The UN Department of Economic and Social Affairs (DESA) issued the 2024 edition of its flagship World Economic Situation and Prospects (WESP) report, which projects global economic growth to further slow down from an estimated 2.7% in 2023 to 2.4% in 2024, continuing to trend below the pre-pandemic growth rate of 3%. The report calls for stronger international cooperation to stimulate growth and promote green transition.

While global economic performance exceeded expectations in 2023, the report calls attention to short-term risks and structural vulnerabilities masked by stronger-than-expected gross domestic product (GDP) growth. “Persistently high interest rates, further escalation of conflicts, sluggish international trade, and increasing climate disasters, pose significant challenges to global growth,” a DESA press release notes.

The report warns of subdued growth in developed and developing countries alike. For example, growth in the US, as well as several other large, developed economies, is expected to decelerate in 2024 due to high interest rates, reduced consumer spending, and weaker labor markets. In many developing countries in East Asia, Western Asia, and Latin America and the Caribbean (LAC), tighter financial conditions, shrinking fiscal space, and sluggish external demand are weakening growth prospects. The report also flags that heavy debt burdens, high interest rates, and increasing climate-related vulnerabilities are projected to further constrain economic prospects for small island developing States (SIDS), undermining, and in some cases threatening to reverse, progress on the SDGs.

In a foreword to the report, UN Secretary-General António Guterres outlined the need to “unlock[] big, bold investments [that] can drive sustainable development and climate action, and put the global economy on a stronger growth path for all.” He called for an SDG Stimulus of at least USD 500 billion per year in “affordable long-term financing for investments in sustainable development and climate action” and highlighted the Summit of the Future in September 2024 as an opportunity to advance reforms of the international financial system.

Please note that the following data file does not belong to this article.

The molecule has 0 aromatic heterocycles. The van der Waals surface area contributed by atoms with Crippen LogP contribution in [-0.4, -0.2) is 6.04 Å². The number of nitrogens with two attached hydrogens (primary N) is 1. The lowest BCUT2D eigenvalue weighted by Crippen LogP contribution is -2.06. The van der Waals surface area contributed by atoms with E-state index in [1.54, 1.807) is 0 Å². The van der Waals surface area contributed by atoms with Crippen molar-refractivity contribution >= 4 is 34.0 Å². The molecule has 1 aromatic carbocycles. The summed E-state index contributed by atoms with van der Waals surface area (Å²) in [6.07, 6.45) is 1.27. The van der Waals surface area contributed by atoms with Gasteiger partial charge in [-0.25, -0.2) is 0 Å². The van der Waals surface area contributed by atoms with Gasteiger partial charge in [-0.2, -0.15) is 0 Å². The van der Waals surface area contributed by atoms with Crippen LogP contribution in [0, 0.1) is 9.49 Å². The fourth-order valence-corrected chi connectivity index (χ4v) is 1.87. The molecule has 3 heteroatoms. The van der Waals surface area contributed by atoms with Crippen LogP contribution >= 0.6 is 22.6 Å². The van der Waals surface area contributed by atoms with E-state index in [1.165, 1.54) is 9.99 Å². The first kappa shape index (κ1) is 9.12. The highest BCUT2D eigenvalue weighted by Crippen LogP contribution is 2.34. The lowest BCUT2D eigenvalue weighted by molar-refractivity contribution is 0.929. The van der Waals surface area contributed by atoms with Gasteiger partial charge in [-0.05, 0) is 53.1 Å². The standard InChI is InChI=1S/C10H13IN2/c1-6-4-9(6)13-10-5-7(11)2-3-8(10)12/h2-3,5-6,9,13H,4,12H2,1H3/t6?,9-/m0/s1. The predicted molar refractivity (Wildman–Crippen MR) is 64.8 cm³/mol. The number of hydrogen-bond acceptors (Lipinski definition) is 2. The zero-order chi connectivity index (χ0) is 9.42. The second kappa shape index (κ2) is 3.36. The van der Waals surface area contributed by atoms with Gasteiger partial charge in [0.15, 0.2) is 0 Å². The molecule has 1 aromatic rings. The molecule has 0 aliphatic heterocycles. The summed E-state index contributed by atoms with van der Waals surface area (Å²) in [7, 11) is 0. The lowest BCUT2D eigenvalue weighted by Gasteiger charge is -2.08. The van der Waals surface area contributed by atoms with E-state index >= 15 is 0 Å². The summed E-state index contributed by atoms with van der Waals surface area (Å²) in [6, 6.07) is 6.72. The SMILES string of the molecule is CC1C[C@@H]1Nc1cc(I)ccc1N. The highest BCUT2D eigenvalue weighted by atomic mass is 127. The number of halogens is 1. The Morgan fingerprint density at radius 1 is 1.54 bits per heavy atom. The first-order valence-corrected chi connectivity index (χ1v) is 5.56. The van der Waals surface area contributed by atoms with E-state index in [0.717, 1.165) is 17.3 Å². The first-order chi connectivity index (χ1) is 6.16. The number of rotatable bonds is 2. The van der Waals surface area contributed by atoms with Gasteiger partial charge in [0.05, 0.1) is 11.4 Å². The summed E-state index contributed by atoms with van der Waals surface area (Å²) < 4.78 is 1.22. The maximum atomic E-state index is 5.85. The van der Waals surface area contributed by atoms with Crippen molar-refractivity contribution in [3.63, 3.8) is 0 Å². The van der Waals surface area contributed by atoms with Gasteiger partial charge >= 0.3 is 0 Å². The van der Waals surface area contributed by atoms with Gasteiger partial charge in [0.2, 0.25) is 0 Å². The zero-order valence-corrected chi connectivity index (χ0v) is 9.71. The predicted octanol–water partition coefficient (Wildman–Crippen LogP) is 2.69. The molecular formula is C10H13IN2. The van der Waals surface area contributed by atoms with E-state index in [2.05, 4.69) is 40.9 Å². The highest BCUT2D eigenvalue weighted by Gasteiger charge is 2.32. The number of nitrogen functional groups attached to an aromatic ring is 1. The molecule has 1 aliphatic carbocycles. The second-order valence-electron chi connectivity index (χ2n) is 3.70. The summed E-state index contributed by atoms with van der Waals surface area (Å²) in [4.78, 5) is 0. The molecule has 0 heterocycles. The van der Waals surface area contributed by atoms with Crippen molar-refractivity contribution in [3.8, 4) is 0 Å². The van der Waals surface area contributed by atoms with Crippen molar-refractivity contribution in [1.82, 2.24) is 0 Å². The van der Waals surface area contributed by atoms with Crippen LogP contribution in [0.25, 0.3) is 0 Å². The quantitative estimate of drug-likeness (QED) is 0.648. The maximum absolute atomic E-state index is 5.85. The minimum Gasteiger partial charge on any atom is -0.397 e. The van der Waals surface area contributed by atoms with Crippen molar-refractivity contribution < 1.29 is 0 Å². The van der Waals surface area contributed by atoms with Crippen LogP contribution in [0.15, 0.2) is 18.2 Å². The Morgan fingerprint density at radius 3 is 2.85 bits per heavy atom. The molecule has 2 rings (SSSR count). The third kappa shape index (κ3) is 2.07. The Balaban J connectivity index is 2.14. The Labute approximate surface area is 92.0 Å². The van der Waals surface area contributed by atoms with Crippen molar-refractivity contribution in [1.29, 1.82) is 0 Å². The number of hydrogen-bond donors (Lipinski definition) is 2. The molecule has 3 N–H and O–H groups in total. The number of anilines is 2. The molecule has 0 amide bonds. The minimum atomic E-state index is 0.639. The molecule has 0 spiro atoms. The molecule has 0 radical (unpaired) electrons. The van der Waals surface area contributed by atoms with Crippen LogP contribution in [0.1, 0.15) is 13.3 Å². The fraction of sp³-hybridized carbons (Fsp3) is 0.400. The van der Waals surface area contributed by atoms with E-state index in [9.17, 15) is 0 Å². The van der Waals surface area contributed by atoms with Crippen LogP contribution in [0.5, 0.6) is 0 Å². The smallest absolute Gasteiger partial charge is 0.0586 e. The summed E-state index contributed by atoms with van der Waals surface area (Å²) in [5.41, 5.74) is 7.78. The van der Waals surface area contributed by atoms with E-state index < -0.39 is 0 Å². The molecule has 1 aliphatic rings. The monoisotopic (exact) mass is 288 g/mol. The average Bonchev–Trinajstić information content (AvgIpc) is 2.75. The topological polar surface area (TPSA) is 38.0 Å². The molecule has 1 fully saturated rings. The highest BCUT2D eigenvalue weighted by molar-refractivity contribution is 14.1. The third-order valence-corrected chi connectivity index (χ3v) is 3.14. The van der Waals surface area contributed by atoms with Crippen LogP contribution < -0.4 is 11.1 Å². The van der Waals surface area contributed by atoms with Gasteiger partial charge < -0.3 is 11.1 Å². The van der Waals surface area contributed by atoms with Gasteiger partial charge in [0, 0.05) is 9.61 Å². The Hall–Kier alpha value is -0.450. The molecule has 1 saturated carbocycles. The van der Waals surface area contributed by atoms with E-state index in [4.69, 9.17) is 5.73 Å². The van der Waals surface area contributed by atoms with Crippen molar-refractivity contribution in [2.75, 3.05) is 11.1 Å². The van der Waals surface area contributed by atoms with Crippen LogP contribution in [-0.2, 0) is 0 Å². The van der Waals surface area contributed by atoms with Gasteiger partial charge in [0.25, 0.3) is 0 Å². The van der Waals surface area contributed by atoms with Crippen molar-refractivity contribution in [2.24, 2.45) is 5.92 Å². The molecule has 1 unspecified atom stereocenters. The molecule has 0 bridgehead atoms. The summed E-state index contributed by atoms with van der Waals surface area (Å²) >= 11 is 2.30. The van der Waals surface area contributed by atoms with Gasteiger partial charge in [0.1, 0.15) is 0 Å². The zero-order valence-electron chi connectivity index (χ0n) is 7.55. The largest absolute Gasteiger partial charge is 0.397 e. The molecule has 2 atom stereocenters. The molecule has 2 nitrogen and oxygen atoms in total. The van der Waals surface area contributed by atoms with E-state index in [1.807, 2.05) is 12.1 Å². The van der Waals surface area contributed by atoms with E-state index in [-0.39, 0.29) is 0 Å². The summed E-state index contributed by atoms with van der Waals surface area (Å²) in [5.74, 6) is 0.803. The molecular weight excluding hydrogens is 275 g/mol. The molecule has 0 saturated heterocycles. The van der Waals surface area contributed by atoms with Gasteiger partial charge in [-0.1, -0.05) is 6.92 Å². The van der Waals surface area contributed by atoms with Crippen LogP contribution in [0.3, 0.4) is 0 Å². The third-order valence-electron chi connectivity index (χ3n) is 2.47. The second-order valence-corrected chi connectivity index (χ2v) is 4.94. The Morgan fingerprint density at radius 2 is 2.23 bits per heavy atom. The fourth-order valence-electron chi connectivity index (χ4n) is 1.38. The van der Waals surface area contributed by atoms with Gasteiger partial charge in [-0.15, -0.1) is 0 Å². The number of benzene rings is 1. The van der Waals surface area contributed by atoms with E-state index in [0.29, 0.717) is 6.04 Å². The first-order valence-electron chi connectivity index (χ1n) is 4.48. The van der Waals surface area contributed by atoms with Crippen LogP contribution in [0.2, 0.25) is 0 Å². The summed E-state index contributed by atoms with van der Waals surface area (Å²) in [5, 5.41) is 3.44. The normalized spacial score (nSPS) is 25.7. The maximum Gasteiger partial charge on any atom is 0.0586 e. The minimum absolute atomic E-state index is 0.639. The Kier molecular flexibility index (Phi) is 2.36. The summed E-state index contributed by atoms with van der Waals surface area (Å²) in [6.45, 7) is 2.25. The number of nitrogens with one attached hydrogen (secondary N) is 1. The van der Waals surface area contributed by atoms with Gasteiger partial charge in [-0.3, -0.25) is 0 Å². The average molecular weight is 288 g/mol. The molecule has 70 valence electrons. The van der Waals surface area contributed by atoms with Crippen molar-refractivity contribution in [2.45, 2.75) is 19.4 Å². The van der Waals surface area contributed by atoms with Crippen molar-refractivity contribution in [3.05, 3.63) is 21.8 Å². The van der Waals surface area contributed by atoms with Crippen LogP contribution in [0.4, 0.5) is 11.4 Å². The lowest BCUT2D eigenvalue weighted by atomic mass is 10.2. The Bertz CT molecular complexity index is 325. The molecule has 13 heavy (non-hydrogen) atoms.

The report also projects global inflation to continue to decline, from an estimated 5.7% in 2023 to 3.9% in 2024, but notes that since January 2021, consumer prices in developing economies have increased by a cumulative 21.1%, and annual inflation in a quarter of developing countries is projected to exceed 10% in 2024.

“Persistently high inflation has further set back progress in poverty eradication, with especially severe impacts in the least developed countries” (LDCs), said UN Under-Secretary-General for Economic and Social Affairs Li Junhua, stressing the need for strengthening global cooperation and the multilateral trading system (MTS). He also called for reform of development finance, addressing debt challenges, and scaling up climate financing “to help vulnerable countries accelerate towards a path of sustainable and inclusive growth.”

Recovery in labor markets will also remain uneven, according to the report. While labor markets in developed economies have been resilient despite a slowdown in growth, key employment indicators in many developing countries, particularly in Western Asia and Africa, have not yet returned to pre-pandemic levels.

The report recommends that governments expand fiscal support to stimulate growth amid tight global monetary conditions. It emphasizes the need for robust and effective global cooperation initiatives “to avoid debt crises and provide adequate financing to developing countries.” Scaled up climate finance, and industrial policies to bolster innovation and productive capacity, build resilience, and accelerate a green transition are also among the recommendations.

The World Economic Situation and Prospects 2023 was released on 4 January. DESA developed the report in partnership with the UN Conference on Trade and Development (UNCTAD) and the five UN regional commissions. The UN Office of the High Representative for the Least Developed Countries, Landlocked Developing Countries and Small Island Developing States (UN-OHRLLS) and the UN World Tourism Organization (UNWTO) also contributed to the report. [Publication: World Economic Situation and Prospects 2024] [Publication Landing Page] [Executive Summary] [DESA Press Release] [DESA News Release] [UN News Story] [SDG Knowledge Hub Story on World Economic Situation and Prospects 2023